How To Debate Filing Taxes as Single vs. Married

A newly married couple may debate whether they should file taxes as singles or as a married individual. The IRS ruling though is very specific. It you got married at the end of the taxable year, you should file your taxes as a married person. There is no other way around it, unless you want to cheat. You have to remember that there are hefty fines and sanctions for those who are caught cheating. What you can do is to check which method of filing as married will give you the most savings in tax dollars. Below are some ideas.

  • File another form to change your civil status. You need to do this yourself. Your office will not do this automatically. Choose the option that will work best for you and your spouse. You can consult a tax adviser on what will be the best option to take when you are married. You have two choices to consider – either you file individually as married or file your taxes jointly.
  • IRS rules. According to the IRS website you are considered married if you have been living together as couple; you are living apart but did not have a divorce, a legal separation or decree annulling your marriage, or your divorce is not yet final.
  • Head of household. Even if you are living apart, there are still certain conditions that you can meet so that you can be considered as head of the household and avail of the higher deductions and lower taxes.
  • Talk with your spouse if filing a joint income tax will be more beneficial for the two of you. You can file a joint income tax even if one spouse does not have an income. This may result in you paying much lower taxes than when you choose to file as married filing separately. Your deductions may be higher as long as you do not itemize your deductions and you may be eligible to some tax benefits that you cannot avail of if you are using another filing  status.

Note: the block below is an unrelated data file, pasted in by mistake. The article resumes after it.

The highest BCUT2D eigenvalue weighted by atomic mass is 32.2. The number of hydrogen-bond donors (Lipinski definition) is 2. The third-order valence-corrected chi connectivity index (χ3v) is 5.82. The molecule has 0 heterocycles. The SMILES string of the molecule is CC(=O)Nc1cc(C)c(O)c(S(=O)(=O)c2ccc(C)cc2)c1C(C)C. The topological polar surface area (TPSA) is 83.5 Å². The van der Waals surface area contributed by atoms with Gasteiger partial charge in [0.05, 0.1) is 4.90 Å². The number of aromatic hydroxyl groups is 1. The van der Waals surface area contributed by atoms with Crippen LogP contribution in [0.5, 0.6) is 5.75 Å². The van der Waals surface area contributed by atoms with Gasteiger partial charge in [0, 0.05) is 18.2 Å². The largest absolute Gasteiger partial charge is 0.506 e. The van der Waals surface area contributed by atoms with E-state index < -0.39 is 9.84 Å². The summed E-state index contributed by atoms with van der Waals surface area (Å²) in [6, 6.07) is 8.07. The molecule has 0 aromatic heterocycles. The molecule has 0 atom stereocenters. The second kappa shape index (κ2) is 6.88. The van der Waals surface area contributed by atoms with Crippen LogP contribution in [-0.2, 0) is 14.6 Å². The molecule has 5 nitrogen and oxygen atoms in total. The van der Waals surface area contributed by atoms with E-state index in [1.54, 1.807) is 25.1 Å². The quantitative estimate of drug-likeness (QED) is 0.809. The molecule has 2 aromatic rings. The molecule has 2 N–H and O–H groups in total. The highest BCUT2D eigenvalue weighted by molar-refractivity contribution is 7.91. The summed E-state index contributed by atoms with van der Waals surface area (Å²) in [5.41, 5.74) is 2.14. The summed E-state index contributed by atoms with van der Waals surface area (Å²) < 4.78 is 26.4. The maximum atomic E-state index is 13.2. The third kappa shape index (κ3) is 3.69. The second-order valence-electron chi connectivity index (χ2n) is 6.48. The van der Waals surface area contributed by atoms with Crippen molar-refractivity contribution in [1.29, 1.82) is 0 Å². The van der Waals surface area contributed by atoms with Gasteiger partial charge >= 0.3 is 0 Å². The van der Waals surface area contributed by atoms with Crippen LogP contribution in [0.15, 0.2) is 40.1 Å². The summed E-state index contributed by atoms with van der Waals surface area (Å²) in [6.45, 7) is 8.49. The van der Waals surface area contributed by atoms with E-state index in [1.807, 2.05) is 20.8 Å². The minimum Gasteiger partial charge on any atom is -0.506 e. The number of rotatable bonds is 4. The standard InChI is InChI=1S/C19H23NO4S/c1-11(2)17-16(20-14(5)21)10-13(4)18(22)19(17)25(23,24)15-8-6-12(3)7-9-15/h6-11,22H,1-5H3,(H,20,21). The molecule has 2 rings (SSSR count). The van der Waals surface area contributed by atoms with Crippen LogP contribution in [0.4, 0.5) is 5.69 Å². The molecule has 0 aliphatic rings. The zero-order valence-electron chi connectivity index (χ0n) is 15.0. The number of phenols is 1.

• Check if filing an income tax as married filing separately will give you more savings. You can agree with your spouse that each of you will be responsible for your own income taxes and will file it separately. You can still claim an exemption for your spouse if he or she has no income and is not dependent on someone else in which case you cannot claim that exemption. Review which filing status will be more beneficial to you and use it. Technically you will have less deduction and higher income tax when you file separately as there are some tax benefits that you cannot avail of.
  • Know that there are special rules that you have to observe when you decide to file income taxes as married filing separately. The IRS states that your exemption will only be half of what you are entitled if you file jointly and your tax rate will definitely be higher. You also cannot claim the credit for the medical expenses of your child or your dependent. You also cannot take the earned income credit and most of your other credits and deductions will be reduced. For the whole list of special rules you have to visit the IRS website or consult with a qualified tax adviser.

Paying your income taxes as single is out of the question if you are already married. Your option is either to choose to pay as married filing jointly or married filing separately. There are pros and cons in choosing either one but the former has more in favor for you and your spouse in terms of savings because the option can give you higher deductions, lower tax rate, use of income credits and other tax benefits that are given only to married people who opt to file their income taxes jointly.


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